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The Cards are on the Table in Brazil

Just over a month before Brazil’s October 7 presidential elections, the judges of the Supreme Electoral Tribunal rejected, four votes to one, the candidacy of the population’s undisputed favorite in the largest and most populous nation in Latin America.

This occurred despite the fact that a resolution to this effect by the International Human Rights Committee of the United Nations (UN) stipulated that the Brazilian State must allow former President Luiz Inácio Lula da Silva to exercise his political rights as the presidential candidate of the Workers’ Party and a coalition of movements and parties that are already legally entitled to compete in the upcoming elections.

No one doubts that Lula da Silva would be a broad winner in these elections but it happens that, since April, Lula has been held in a Federal Police cell in the state of Curitiba. He has been sentenced to 12 years in prison in an arbitrary trial, with no sign of legality, on charges of passive corruption and money laundering. No evidence of such charges against the top left-wing political leader, simply because the crimes have never existed.

The latest polls published make it clear that Lula da Silva, who has almost 40% of the voting intentions, would be elected in the first round. But if he fails to do so, he will wipe out all the other contenders in a possible second round of voting.

Former army captain and deputy Jair Bolsonaro, candidate of the Social Liberal Party, which represents the extreme right, is second in the polls, with 19% of the intention to vote.

The candidate considered to be the representative of the (not extreme) right is the one presented by the Brazilian Social Democratic Party (PSDB) with the support of the Brazilian Democratic, Labor, Social Democratic and Solidarity parties. He is the former governor of Sao Paolo Geraldo Alckmin. He is ranked third in the polls with about 5% of the declarations of intent to vote.

Other parties that have announced their own candidates are the Communist Party of Brazil (PCdoB), with Manuela d’Avila as its presidential candidate and the ruling Brazilian Democratic Movement (MDB) of former Finance Minister Henrique Meirelles, both with very low voter intention rates.

Alckmin’s campaign strives to gain followers among the owners of capital with an irrational, homophobic, racist and misogynistic discourse. They have very abundant financial resources, but the public fears that a large part of the right wing will choose to join the right-wing extremist campaign.

There has been massive manipulation by the unelected government of Michael Temer and the U.S. Embassy in Brasilia to prevent the election of Lula as president of the largest nation in South America. This  has transformed the Brazilian popular leader, from a central protagonist and determinant of a national electoral process into an emblematic figure of Latin American independence in the face of the imperialist hegemonic power of the United States.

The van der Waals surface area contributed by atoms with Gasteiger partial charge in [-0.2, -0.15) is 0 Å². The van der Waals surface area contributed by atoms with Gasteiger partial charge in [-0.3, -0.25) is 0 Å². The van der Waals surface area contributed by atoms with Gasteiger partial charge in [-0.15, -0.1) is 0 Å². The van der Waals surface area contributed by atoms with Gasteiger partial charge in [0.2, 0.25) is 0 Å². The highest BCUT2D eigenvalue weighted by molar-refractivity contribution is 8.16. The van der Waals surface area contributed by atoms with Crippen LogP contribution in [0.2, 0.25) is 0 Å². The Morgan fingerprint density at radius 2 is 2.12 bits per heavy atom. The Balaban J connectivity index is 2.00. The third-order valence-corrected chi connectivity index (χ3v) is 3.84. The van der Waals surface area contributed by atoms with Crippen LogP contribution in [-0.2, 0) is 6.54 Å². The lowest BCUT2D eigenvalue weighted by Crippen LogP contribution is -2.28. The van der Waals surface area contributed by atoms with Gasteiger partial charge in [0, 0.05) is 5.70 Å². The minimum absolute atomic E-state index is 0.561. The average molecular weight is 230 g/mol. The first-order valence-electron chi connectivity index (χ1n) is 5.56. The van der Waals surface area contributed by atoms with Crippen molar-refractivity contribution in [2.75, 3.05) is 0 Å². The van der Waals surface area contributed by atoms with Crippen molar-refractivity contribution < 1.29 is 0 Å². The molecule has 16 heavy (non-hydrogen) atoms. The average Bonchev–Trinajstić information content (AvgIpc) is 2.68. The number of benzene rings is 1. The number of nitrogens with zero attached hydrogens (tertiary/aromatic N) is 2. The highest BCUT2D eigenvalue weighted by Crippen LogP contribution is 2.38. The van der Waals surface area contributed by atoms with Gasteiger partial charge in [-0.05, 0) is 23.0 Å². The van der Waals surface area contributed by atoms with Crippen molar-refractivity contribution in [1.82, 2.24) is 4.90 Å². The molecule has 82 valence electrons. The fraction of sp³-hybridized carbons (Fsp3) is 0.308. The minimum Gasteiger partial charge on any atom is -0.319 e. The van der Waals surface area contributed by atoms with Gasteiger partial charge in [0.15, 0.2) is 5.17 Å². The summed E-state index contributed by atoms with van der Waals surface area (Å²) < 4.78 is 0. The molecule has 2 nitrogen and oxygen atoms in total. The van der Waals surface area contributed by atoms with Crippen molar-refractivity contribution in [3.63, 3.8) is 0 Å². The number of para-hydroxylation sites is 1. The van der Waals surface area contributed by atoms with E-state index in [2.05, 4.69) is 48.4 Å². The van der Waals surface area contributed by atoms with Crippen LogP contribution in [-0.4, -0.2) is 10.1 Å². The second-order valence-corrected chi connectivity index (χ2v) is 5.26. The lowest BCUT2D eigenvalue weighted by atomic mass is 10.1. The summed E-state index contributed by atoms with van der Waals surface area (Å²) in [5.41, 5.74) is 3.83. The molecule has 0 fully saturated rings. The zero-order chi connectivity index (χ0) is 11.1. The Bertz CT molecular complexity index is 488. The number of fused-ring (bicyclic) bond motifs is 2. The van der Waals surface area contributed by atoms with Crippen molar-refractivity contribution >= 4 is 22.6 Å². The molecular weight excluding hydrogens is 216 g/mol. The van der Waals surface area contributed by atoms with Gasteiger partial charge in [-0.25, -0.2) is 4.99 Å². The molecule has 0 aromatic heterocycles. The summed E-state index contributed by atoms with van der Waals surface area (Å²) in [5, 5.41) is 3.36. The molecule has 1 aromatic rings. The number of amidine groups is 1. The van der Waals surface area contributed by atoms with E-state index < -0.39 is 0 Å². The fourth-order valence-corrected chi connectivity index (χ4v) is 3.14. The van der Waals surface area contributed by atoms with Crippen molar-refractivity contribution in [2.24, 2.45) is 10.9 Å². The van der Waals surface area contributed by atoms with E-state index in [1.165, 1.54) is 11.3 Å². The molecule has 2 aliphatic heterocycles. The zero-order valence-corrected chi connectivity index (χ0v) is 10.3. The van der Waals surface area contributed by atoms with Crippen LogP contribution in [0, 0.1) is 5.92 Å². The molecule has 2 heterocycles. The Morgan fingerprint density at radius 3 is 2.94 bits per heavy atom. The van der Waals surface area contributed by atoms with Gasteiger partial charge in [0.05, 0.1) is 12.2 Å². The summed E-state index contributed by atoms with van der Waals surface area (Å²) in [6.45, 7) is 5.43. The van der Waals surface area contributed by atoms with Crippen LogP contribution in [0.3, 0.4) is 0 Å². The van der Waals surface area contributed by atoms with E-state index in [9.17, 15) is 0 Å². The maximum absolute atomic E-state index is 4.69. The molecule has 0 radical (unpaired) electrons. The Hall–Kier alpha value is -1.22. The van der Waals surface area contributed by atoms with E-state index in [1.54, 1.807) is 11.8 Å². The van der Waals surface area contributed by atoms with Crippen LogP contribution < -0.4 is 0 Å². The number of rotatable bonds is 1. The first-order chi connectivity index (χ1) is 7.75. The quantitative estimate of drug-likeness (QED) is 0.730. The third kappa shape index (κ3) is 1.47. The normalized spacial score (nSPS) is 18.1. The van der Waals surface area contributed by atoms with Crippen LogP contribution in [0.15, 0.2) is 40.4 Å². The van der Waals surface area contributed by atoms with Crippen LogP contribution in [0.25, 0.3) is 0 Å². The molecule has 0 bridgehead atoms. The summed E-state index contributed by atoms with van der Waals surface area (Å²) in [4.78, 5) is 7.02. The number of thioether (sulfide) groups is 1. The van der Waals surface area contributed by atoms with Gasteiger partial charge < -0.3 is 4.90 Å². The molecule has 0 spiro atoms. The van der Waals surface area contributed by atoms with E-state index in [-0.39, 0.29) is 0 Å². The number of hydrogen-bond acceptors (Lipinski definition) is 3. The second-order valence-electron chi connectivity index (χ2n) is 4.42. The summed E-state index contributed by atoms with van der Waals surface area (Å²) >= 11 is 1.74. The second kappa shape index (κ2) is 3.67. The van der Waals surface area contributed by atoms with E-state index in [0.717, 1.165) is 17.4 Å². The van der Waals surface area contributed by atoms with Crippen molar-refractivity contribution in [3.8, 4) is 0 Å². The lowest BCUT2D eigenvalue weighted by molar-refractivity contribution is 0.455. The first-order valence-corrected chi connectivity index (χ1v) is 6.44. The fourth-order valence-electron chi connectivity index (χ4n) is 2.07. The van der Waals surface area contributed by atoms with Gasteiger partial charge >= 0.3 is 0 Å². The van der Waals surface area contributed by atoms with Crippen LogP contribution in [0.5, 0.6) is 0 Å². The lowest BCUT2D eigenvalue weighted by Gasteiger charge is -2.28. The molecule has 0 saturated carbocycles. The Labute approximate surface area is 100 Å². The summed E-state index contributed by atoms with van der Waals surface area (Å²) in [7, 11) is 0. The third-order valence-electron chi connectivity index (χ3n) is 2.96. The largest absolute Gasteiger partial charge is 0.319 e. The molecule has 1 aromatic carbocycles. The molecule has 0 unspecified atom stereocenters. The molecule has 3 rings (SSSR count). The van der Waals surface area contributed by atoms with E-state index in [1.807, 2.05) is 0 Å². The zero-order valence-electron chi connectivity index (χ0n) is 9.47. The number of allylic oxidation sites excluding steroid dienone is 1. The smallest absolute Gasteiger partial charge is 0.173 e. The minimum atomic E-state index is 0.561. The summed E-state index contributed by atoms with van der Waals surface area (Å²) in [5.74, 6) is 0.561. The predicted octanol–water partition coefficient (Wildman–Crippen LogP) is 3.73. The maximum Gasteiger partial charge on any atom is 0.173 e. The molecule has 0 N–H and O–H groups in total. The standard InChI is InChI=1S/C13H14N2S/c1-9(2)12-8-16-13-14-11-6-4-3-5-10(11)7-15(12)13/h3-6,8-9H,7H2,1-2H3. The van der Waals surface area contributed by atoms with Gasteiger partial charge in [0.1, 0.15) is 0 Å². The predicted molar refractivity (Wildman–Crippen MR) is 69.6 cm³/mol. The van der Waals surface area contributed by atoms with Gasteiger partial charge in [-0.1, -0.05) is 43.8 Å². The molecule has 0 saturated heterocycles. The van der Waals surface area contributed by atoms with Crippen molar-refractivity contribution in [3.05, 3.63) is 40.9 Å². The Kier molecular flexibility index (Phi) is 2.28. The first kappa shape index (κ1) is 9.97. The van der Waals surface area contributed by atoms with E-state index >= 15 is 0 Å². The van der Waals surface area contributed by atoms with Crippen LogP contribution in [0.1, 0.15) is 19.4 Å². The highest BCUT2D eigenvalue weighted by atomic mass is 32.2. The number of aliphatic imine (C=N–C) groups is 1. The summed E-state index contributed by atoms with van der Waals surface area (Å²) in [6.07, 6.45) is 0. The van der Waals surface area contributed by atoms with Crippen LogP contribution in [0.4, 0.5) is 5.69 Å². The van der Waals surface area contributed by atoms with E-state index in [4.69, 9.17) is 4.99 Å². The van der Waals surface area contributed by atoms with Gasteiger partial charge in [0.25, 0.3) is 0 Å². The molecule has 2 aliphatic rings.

Thus, Brazil will have a presidential election this year that should have been aimed at restoring to the South American giant the precarious normality it had achieved in 1985. After 21 years of a military dictatorship widely supported by the owners of capital and representatives of imperialist interests in Brazil, Brazil’s tenuous normality was broken by the institutional coup that removed Dilma Rousseff in April 2016 and culminated in the arbitrary imprisonment of Lula two years later. 

The solution could be in the hands of the magistrates of the Superior Electoral Court or, ultimately, those of the Supreme Court of Justice. However, this would require that the country’s vital decisions be returned to the hands of the Brazilian people.

Unfortunately, in Latin America, the approach of the legal system to politics has given rise to repeated behavior in which judges and prosecutors prevaricate and lend themselves to the persecution of popular leaders. This has been shown in the cases of Brazil, Argentina and Ecuador, where former presidents Lula, Cristina Fernández de Kirchner and Rafael Correa are being harassed and prosecuted for crimes that they did not commit and which obviously cannot be proven.

In the event that the manipulation of the process through violence or corruption is imposed and Lula’s inclusion on the ballot is prevented, it is expected that a sufficient number of voters will choose to do so in favor of Fernando Haddad, former mayor of Sao Paolo and former minister of education during the government of the popular labor leader, who is already registered as an aspirant for the vice presidency with Lula.

In Brazil, the cards are on the table. What their people want is known. What is also known is just how much violence and cruelty imperialism and the local exploiters is capable of to impose their rule.

More articles by:

Manuel E. Yepe is a lawyer, economist and journalist. He is a professor at the Higher Institute of International Relations in Havana.

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